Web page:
Dr Jane Adlard CPsychol; HCPC
Programme Director MSc Forensic Psychology
Course Leader for the MSc Forensic Psychology; BPS Chartered Forensic Psychologist; HCPC Registered Practitioner Psychologist.
I am the Programme Director for the MSc Forensic Psychology, which has been running at SHU for since 2017. I lead on three modules on this programme, Assessment and Formulation, Qualitative Research Methods, and Offender Treatment and Intervention, and I teach on other modules on this course, including Legal and Criminal Justice and Investigative Psychology. I also teach at undergraduate level on forensic psychology-related modules, and I supervise both undergraduate and postgraduate dissertations. I am a British Psychological Society Chartered Forensic Psychologist, and a Health and Care Professions Council Registered Practitioner Psychologist. My previous work has included being a Prison Psychologist, and I am carry out consultancy work for criminal justice agencies, for example relating to the risk assessment of offenders. Mr research interests lie in risk assessment and rehabilitation of offenders, in particular individuals who commit sexual offences. I am also involved in research around policing of football and the experiences of fans and police in this context.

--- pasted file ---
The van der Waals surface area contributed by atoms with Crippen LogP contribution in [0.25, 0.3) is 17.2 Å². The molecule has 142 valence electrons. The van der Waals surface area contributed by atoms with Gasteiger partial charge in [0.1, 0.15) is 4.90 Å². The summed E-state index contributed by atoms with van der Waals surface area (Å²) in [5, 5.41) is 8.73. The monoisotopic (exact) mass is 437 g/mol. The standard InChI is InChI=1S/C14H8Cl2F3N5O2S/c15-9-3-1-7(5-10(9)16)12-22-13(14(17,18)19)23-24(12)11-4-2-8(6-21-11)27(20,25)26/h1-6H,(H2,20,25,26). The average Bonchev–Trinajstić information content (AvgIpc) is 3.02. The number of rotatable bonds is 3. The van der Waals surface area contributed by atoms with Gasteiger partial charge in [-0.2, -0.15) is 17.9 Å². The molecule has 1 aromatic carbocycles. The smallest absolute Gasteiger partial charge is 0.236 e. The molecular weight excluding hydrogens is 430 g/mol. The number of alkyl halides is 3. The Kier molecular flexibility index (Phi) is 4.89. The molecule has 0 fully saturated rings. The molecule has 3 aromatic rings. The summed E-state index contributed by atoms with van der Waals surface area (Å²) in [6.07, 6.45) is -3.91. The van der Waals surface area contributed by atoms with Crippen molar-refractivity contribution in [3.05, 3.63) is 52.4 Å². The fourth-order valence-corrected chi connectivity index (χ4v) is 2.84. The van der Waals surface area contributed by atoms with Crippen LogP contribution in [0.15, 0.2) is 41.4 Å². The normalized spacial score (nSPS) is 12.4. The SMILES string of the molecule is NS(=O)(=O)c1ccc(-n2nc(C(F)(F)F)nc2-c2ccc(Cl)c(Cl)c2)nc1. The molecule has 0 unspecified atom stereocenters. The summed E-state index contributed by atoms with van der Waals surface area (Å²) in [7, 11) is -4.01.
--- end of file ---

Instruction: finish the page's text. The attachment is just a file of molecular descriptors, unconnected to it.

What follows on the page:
MSc Forensic Psychology; BSc Psychology
Assessment and Formulation; Offender Treatment and Intervention; Qualitative Research Methods; Legal and Criminal Justice; Investigative Psychology; Forensic Mental Health; Academic Development and Personal Tutoring.
Client Experiences of the Safer Lives Project; Investigating Communication-Based Strategies for Football Policing in the UK.
Kyriakidou, M., Dekens, K., Coleman, C., Drabble, J., Adlard, J., & Ramdehal, A. (2019). Initial report: Forensic interviewers' and interpreters' attitudes regarding their collaboration during investigative interviews of children. Report Sheffield Hallam University.
Harrison, M., & Adlard, J. (2018). Intra-police communication in public order police management. Policing and Society, 28 (3), 328-344. http://doi.org/10.1080/10439463.2016.1168820